If you do want to leave teaching there are many transferable skills that lots of employers will want but you need to get yourself feeling better first.
Take care and be kind to yourself.

Pengggwn Tue 06-Mar-18 06:07:34

Did you do anything before teaching? And do you have a degree in Literature or a related field?

SachaStark Tue 06-Mar-18 06:10:12

Am thinking maybe I will ring the GP this morning. I've never rung for anything like that before, not sure what to say.

I don't want to be dramatic, I've never felt like this before, and I know there are worse things in the world, but I found myself thinking a few hours ago that if I hurt myself, I maybe wouldn't have to go back to work for a little while.

Pengggwn Tue 06-Mar-18 06:12:02

Definitely don't go in. You can discuss these feelings with a doctor and ask to be signed off.

HarrassedMumof3 Tue 06-Mar-18 06:14:31

OP I'm secondary English too. You don't sound dramatic to me, I understand completely.
I think there's a teacher support phone line - could you give them a try? Take some time off - it sounds like you need some breathing space.
We have no union reps for the same reasons but things have been so bad recently that someone has contacted the unions and they are holding a meeting next week, so I'm hopeful we will elect some. I would definitely ring.

SachaStark Tue 06-Mar-18 06:16:36

I was in retail before teaching, and my degree is in English Literature. I live in rural Cornwall, so am sure that will affect my ability to find full-time work immediately, but husband has said his salary will cover any short fall for the first bit. He has wanted me to leave teaching for a while now.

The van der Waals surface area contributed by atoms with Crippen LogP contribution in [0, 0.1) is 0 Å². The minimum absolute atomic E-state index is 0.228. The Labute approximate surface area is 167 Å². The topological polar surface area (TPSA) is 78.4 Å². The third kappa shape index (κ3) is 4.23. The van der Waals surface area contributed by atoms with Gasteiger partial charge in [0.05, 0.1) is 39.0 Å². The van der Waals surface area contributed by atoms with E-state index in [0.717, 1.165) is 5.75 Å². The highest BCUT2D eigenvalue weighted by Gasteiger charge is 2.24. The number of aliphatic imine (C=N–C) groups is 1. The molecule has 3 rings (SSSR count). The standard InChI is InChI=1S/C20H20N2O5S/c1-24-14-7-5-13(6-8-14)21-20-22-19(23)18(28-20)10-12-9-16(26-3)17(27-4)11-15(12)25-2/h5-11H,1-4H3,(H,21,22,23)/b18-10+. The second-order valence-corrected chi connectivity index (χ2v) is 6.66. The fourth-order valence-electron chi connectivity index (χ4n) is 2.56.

Can you do graduate schemes so long after finishing uni? I got my undergrad in 2011.

Pengggwn Tue 06-Mar-18 06:18:15

You can, yes. There is no age limit on applying to a graduate scheme and I've seen career changers do that before. You'll probably need to be persistent and have a really good story in terms of why you want to do the job, but there's no reason you wouldn't find something!

SachaStark Tue 06-Mar-18 06:21:58

Oh, that's a good possibility then. I thought they were just for people straight out of university.

Pengggwn Tue 06-Mar-18 06:23:51

No, employers can't discriminate directly on the grounds of age. You can apply without disclosing your actual age. And you can't be more than 30!

Honestly, don't despair. I know lots of people who have career changed.

DeloresJaneUmbridge Tue 06-Mar-18 06:25:23

YANBU OP, I am not a teacher but have friends and relatives who are. I've seen first hand how awful the job can be.

My niece (also an English teacher in secondary) is finishing this year and then moving to a pupil referral unit. She is fed up with not having the right resources or support for pupils with SEN and/or challenging behaviours.

Her current workload is horrendous. It will still be high at the referral unit but there will be much less of it.

Is a sideways move into something like this possible for you?

Or supply teaching so you can walk away at the end of the day and not take work home with you.

BluebellTheDonkey Tue 06-Mar-18 06:29:45

You need to look after yourself first and foremost, I think the nature of many teachers is that they put their students needs first - rightly in many cases but when your mental health is suffering it is time to take a step back. Your GP will be able to sign you off with stress for a couple of weeks so you have a chance to gather yourself.
I am a qualified teacher working as a TA and I can tell you now there is no way I'd go back to teaching. And that is with a supportive Head. I have seen good teachers crumble around me and it is horrendous. Please do what is right for you. thanks

chocatoo Tue 06-Mar-18 06:33:07

Could you do private tutoring? Could you work in a private school? What about teaching adults? Good luck. X

SachaStark Tue 06-Mar-18 06:37:13

I think that some kind of sideways move may be possible, though I'd have to look into the possibility of anything local to me. We can't relocate, as husband's business can't be moved.

I would definitely consider supply, as my behaviour management skills are good, and I love the thought of working with the kids, but then being allowed to just walk away. I'm not sure I'd want to do it straight away though.

snowbellj Tue 06-Mar-18 06:37:56

Message withdrawn at poster's request.

Pengggwn Tue 06-Mar-18 06:38:21

Just take it slowly. You need to see your doctor first. Then think about the rest of the year.